City Council introduces ordinance to grant Connections for the Homeless rooming house permit


William Tong/Daily Senior Staffer

At a full City Council meeting Monday night, residents mostly in support of Connections for the Homeless fill the seating area outside of the council chambers.

William Tong, Staff Editor

City Council voted Monday night to introduce an ordinance that would grant Connections for the Homeless a permit to operate a rooming house at the Margarita Inn.  

The motion passed 6-2. At its April 26 meeting, Evanston’s Land Use Commission did not make a recommendation for or against the council granting a permit.

Ald. Jonathan Nieuwsma (4th), who represents the ward where the inn is located, said the city should approve the permit to help house Evanston’s unhoused population. 

“Part of the solution is putting people in a building, getting people a roof over their heads,” he said. “This is exactly what Connections for the Homeless is doing.”  

Connections, an Evanston-based organization that offers services to houseless individuals, has provided living space to unhoused people since March 2020 in the Margarita Inn. It applied for a new special use permit after the city determined in March 2022 that the Margarita Inn’s previous permit had expired.

[Read more about the community debate around Margarita Inn here.]

Most residents who attended the council meeting voiced support for Connections’ continued use of the Margarita Inn, located at 1566 Oak Ave., but adding there’s a need for increased housing security. 

According to Evanston pastor Laura Harris-Ferree, inn residents said they “feel comfortable and supported” there.

Several members of Connections’ Board of Directors also spoke during public comment, advocating for  a special use permit. In total, almost 30 attendees spoke in favor of Connections during the meeting’s public comment period.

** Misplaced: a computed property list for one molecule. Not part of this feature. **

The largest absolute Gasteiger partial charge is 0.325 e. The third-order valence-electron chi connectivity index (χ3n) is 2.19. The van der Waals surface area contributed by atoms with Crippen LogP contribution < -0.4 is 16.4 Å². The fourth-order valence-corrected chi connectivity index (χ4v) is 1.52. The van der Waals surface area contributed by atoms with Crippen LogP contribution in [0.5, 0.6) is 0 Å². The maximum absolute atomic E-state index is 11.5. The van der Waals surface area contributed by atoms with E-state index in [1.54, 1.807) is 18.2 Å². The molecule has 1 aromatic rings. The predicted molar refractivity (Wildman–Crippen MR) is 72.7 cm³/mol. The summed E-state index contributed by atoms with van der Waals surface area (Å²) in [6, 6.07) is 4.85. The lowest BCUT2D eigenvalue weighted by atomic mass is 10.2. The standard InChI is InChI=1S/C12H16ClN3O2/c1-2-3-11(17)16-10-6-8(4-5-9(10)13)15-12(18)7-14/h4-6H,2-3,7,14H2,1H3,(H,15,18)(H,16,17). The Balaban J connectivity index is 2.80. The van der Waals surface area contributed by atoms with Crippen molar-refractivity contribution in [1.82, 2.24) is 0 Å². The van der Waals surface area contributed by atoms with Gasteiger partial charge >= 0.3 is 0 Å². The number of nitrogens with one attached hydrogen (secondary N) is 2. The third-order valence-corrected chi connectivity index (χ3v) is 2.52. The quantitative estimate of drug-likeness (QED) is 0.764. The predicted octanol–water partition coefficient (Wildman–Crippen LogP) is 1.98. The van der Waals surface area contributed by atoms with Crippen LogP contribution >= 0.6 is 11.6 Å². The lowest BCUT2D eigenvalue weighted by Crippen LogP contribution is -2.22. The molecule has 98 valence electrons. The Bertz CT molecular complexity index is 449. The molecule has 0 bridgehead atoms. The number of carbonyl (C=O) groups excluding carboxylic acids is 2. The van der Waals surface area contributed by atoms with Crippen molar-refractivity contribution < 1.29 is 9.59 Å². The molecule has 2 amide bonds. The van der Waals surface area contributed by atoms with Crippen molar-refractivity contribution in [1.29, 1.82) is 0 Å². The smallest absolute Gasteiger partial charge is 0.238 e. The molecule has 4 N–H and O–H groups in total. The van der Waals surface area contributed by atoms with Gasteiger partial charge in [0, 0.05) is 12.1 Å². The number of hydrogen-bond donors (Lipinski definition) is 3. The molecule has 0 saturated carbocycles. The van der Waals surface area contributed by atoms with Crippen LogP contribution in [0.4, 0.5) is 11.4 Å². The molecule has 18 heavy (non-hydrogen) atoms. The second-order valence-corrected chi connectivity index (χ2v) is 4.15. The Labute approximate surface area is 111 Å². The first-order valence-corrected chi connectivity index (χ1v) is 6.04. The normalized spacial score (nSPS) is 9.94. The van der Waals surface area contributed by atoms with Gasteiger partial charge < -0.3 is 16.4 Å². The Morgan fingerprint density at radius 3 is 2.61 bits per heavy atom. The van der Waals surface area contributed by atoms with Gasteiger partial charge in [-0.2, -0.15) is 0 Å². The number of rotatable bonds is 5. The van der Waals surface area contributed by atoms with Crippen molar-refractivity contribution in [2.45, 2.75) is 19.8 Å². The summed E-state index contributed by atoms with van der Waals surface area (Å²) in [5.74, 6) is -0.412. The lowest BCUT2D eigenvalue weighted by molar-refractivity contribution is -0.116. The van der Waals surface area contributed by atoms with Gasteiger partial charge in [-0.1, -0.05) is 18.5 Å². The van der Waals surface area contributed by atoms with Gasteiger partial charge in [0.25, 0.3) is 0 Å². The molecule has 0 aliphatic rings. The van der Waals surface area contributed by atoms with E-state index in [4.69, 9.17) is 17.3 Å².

However, about five residents who attended the meeting said the council needs to more closely examine Connections’ operations before granting the permit. 

“I’m asking you to think long-term consequences and not rush into action,” 4th Ward property owner Meg Welch said. “The devil is the details.”

The application for a new special use permit has faced two challenges in court since the beginning of 2023. 

A Cook County judge halted City Council from discussing the special permit in February, requiring Cameel Halim — who owns ​​the Halim Time and Glass Museum next to the inn — to first give public comment at a Land Use Commission meeting. 

Lawrence Starkman, a landlord who owns an apartment complex next to the Margarita Inn, filed a complaint against the inn’s owner April 24. In it, he alleges Connections’ usage of the inn has resulted in “loss of tenants, loss of income, and overall loss of value” for his property. 

Starkman is asking for the Cook County Circuit Court to block the inn from receiving the special permit. 

During Monday’s meeting, Ald. Clare Kelly (1st) raised concerns about the city’s proposed operating agreement with Connections, which is separate from a special use permit. 

She said the city’s proposed operating agreement does not include requirements for landline number availability, Narcan training for residents and fire escape instructions.

Nieuwsma pushed back, saying the city’s operation agreement has provisions for Kelly’s concerns. To residents worried about how Connections’ runs the inn, Nieuwsma pointed to the Good Neighbor Agreement signed by Mayor Daniel Biss and Connections CEO Betty Bogg in February. 

“Mutual expectations are established and communication channels are established,” he said. However, specific regulations for Connections will still come from the conditions of the special use permit and operating agreement, Nieuwsma said.

For Ald. Devon Reid (8th), who said he received rental assistance from Connections, the organization’s services are important because housing is a human right, he said. 

“We have to prioritize creating housing opportunities for folks who are addicted, folks who have mental illness … folks who are least proximate to power,” he said. 

City Council plans to vote on granting the permit at its May 22 meeting.

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